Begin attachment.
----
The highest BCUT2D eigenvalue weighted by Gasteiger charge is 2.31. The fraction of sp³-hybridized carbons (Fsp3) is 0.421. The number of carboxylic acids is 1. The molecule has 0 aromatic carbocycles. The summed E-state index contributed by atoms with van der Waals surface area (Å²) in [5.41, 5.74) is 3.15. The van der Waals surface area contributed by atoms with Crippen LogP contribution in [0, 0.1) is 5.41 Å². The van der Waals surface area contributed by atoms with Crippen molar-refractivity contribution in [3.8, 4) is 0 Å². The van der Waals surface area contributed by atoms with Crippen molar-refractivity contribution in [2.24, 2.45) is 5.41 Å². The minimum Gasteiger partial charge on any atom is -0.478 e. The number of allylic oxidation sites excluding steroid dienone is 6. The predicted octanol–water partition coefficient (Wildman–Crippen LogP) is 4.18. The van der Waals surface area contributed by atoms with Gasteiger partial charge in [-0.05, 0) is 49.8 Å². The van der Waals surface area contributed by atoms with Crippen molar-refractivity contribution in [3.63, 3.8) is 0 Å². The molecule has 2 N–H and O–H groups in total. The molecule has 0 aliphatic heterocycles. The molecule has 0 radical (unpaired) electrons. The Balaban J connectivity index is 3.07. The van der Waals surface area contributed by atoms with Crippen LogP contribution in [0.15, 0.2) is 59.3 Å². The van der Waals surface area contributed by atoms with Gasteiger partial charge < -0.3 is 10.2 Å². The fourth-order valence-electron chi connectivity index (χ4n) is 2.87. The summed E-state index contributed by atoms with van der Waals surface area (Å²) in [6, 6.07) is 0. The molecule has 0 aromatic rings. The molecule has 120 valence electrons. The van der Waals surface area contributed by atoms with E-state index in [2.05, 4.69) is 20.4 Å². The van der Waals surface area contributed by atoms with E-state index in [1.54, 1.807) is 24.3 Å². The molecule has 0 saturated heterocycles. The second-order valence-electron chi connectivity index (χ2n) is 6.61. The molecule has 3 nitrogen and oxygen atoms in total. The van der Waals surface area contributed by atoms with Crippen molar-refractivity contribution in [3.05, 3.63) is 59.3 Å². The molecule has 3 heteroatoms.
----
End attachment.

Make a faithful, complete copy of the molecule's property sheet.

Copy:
The highest BCUT2D eigenvalue weighted by Gasteiger charge is 2.31. The fraction of sp³-hybridized carbons (Fsp3) is 0.421. The number of carboxylic acids is 1. The molecule has 0 aromatic carbocycles. The summed E-state index contributed by atoms with van der Waals surface area (Å²) in [5.41, 5.74) is 3.15. The van der Waals surface area contributed by atoms with Crippen LogP contribution in [0, 0.1) is 5.41 Å². The van der Waals surface area contributed by atoms with Crippen molar-refractivity contribution in [3.8, 4) is 0 Å². The van der Waals surface area contributed by atoms with Crippen molar-refractivity contribution in [2.24, 2.45) is 5.41 Å². The minimum Gasteiger partial charge on any atom is -0.478 e. The number of allylic oxidation sites excluding steroid dienone is 6. The predicted octanol–water partition coefficient (Wildman–Crippen LogP) is 4.18. The van der Waals surface area contributed by atoms with Gasteiger partial charge in [-0.05, 0) is 49.8 Å². The van der Waals surface area contributed by atoms with Crippen molar-refractivity contribution in [3.63, 3.8) is 0 Å². The molecule has 2 N–H and O–H groups in total. The molecule has 0 aliphatic heterocycles. The molecule has 0 radical (unpaired) electrons. The Balaban J connectivity index is 3.07. The van der Waals surface area contributed by atoms with Crippen LogP contribution in [0.15, 0.2) is 59.3 Å². The van der Waals surface area contributed by atoms with Gasteiger partial charge < -0.3 is 10.2 Å². The fourth-order valence-electron chi connectivity index (χ4n) is 2.87. The summed E-state index contributed by atoms with van der Waals surface area (Å²) in [6, 6.07) is 0. The molecule has 0 aromatic rings. The molecule has 120 valence electrons. The van der Waals surface area contributed by atoms with E-state index in [2.05, 4.69) is 20.4 Å². The van der Waals surface area contributed by atoms with E-state index in [1.54, 1.807) is 24.3 Å². The molecule has 0 saturated heterocycles. The second-order valence-electron chi connectivity index (χ2n) is 6.61. The molecule has 3 nitrogen and oxygen atoms in total. The van der Waals surface area contributed by atoms with Crippen molar-refractivity contribution in [3.05, 3.63) is 59.3 Å². The molecule has 3 heteroatoms.